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Franchise / The Texas Chainsaw Massacre

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Reportedly, he makes great head cheese.

The Texas Chainsaw Massacre is a series of horror films which depict people meeting their ends at the hands of an Ax-Crazy family in Texas, with the chainsaw-toting man known as Leatherface being the prominent deathdealer.

The films include:

  • The Texas Chain Saw Massacre (1974) — A group of teenagers take a road trip to investigate the possible vandalism of their grandfather's grave, ultimately coming into the grips of an insane group of murderous cannibals. One of the classic proto-examples of the slasher genre.
  • The Texas Chainsaw Massacre 2 (1986) — Twelve years after the events of the first film, a radio DJ attempts to aid a sheriff capture the Sawyer clan, only to end up between the horrific crossfire. While panned upon release, the film has since gained a cult following.
  • Leatherface: The Texas Chainsaw Massacre III (1990) — A direct sequel to the original that ignores the previous film. In this installment, a new clan of cannibals terrorize travelers among the desolate Texas countryside. Intended to be the first in a new series produced by New Line Cinema, the film's poor reception stopped any further involvement in the series by the studio.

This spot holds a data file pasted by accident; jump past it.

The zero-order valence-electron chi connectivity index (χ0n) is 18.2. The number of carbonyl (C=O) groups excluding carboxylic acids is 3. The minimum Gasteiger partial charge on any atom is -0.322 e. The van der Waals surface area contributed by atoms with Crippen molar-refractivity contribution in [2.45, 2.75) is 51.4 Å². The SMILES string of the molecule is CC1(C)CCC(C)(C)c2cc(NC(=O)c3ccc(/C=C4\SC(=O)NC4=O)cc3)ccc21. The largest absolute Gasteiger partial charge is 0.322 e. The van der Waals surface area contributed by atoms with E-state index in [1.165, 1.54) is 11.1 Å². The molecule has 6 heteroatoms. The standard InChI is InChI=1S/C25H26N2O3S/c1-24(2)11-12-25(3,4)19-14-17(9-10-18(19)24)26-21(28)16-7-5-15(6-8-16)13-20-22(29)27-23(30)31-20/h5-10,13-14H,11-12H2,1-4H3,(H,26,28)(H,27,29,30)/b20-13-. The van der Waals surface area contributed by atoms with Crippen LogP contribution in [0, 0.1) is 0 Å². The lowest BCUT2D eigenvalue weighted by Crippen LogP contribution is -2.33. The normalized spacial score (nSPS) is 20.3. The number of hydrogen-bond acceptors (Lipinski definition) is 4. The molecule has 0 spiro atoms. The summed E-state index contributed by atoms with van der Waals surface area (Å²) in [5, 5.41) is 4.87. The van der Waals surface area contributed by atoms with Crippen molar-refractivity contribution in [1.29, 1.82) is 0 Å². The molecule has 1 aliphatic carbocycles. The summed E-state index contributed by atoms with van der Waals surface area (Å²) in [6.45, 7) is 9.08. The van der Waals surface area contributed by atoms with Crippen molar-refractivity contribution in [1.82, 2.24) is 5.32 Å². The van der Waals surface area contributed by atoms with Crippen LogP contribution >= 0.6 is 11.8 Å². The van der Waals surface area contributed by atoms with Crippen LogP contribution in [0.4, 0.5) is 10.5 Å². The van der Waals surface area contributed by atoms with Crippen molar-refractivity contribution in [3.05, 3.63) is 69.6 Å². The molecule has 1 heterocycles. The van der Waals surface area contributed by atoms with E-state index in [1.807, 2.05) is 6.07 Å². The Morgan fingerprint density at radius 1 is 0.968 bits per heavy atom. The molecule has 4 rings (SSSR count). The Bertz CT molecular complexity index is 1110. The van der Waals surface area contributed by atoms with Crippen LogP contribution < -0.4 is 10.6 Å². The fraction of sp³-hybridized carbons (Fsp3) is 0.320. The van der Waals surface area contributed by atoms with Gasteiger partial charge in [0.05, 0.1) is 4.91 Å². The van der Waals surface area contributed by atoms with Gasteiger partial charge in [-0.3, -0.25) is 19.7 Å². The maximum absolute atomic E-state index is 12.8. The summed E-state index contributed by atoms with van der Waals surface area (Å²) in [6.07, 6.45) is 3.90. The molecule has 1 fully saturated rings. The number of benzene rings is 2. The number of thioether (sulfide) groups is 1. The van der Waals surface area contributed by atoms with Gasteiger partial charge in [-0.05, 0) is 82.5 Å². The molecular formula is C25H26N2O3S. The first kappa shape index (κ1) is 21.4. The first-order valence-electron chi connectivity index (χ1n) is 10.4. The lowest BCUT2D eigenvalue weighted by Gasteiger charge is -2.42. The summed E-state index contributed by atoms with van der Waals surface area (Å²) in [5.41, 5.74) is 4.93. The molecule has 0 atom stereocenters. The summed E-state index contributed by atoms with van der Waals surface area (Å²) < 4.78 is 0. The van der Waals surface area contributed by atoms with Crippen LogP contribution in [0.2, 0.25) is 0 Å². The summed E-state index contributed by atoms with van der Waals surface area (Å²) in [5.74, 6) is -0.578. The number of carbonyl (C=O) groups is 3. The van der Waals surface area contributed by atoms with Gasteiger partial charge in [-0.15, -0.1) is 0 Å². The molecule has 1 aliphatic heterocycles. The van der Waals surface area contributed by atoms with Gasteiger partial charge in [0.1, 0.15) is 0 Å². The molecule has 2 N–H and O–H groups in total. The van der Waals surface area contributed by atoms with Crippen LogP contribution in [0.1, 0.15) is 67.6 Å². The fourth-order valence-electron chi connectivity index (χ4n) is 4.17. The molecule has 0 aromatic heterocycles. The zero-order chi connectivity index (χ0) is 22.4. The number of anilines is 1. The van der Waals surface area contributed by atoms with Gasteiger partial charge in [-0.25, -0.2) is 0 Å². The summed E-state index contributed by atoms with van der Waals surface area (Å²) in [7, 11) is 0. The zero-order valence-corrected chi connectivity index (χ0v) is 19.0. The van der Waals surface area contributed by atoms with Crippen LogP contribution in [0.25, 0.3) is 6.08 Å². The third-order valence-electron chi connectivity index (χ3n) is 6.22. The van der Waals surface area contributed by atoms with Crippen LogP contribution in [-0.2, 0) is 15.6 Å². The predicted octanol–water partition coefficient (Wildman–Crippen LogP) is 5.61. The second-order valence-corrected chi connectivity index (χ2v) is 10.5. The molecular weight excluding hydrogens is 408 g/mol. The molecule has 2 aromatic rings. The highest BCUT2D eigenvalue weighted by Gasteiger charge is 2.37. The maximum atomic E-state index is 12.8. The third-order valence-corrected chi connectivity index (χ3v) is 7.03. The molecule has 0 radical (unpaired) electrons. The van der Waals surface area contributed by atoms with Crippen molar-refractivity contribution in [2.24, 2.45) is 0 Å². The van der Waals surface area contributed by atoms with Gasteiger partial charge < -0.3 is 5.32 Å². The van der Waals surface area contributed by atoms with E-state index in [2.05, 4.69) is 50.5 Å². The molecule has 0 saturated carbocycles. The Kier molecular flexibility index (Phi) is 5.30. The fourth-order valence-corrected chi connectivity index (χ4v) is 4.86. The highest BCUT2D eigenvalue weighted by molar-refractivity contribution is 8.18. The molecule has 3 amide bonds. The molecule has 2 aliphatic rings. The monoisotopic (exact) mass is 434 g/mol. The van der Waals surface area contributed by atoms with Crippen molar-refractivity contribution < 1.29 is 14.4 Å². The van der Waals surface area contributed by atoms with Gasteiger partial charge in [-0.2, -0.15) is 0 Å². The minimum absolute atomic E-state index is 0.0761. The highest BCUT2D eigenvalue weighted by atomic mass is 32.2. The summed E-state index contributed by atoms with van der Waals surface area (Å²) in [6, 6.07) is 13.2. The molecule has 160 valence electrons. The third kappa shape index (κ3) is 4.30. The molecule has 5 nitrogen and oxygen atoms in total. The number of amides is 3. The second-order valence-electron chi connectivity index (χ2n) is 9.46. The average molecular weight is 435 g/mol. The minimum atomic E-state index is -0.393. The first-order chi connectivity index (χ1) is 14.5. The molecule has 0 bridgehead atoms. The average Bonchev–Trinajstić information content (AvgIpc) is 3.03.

• Texas Chainsaw Massacre: The Next Generation (1995) — A Soft Reboot. A group of high school kids on prom night end up in a car crash, stranding them in the woods, where they are terrorized by a family of deranged psychopaths. Notable for featuring the first acting roles of future Academy Award winners Matthew McConaughey and Renée Zellweger.
  • The Texas Chainsaw Massacre (2003) — Another reboot/remake. A group of 20-somethings on their way to Mexico pick up a traumatized hitchhiker who fatally shoots herself in their car. Following their attempts to contact the authorities, they are picked off one by one by a chainsaw wielding maniac.
  • The Texas Chainsaw Massacre: The Beginning (2006) — A prequel to the second reboot. This film explores the origins of the iconic serial killer Leatherface and the cannibalistic Hewitt family as they terrorize a group of young adult draft dodgers.
  • Texas Chainsaw 3D (2013) — Another direct sequel to the original that ignores all the other films. A young woman named Heather discovers a house in Newt, Texas that she has inherited and takes a road trip with her friends to collect. Unbeknownst to her (but knownst to us) is what waits in the basement of the old house.
  • Leatherface (2017) — A Prequel to the 1974 film (also featuring Canon Welding to the previous film) showing the origins of a teenage Leatherface and the traumatic experiences that mold him into the legendary butcher.
  • Texas Chainsaw Massacre (2022) — Another direct sequel to the original that ignores all the other films, co-produced by Fede Álvarez (Don't Breathe, Evil Dead) and starring Elsie Fisher (Eighth Grade) as well as Olwen Fouéré (Mandy (2018)) as Sally Hardesty, replacing the late Marilyn Burns. The film received an exclusive release on Netflix.

There are also a lot of spin-off media, including: